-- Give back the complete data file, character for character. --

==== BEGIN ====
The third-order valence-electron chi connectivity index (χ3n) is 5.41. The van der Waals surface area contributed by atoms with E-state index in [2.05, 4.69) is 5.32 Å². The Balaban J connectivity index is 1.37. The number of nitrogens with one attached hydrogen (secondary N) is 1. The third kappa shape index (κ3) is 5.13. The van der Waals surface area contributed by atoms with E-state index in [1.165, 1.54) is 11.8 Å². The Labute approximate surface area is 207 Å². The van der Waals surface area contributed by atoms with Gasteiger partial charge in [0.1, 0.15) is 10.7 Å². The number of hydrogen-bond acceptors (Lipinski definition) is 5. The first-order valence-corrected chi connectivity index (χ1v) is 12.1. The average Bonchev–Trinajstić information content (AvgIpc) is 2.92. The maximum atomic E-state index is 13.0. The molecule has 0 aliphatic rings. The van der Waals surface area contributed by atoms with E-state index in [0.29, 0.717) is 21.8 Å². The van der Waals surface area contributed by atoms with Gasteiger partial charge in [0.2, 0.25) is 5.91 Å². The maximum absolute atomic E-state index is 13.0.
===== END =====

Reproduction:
The third-order valence-electron chi connectivity index (χ3n) is 5.41. The van der Waals surface area contributed by atoms with E-state index in [2.05, 4.69) is 5.32 Å². The Balaban J connectivity index is 1.37. The number of nitrogens with one attached hydrogen (secondary N) is 1. The third kappa shape index (κ3) is 5.13. The van der Waals surface area contributed by atoms with E-state index in [1.165, 1.54) is 11.8 Å². The Labute approximate surface area is 207 Å². The van der Waals surface area contributed by atoms with Gasteiger partial charge in [0.1, 0.15) is 10.7 Å². The number of hydrogen-bond acceptors (Lipinski definition) is 5. The first-order valence-corrected chi connectivity index (χ1v) is 12.1. The average Bonchev–Trinajstić information content (AvgIpc) is 2.92. The maximum atomic E-state index is 13.0. The molecule has 0 aliphatic rings. The van der Waals surface area contributed by atoms with E-state index in [0.29, 0.717) is 21.8 Å². The van der Waals surface area contributed by atoms with Gasteiger partial charge in [0.2, 0.25) is 5.91 Å². The maximum absolute atomic E-state index is 13.0.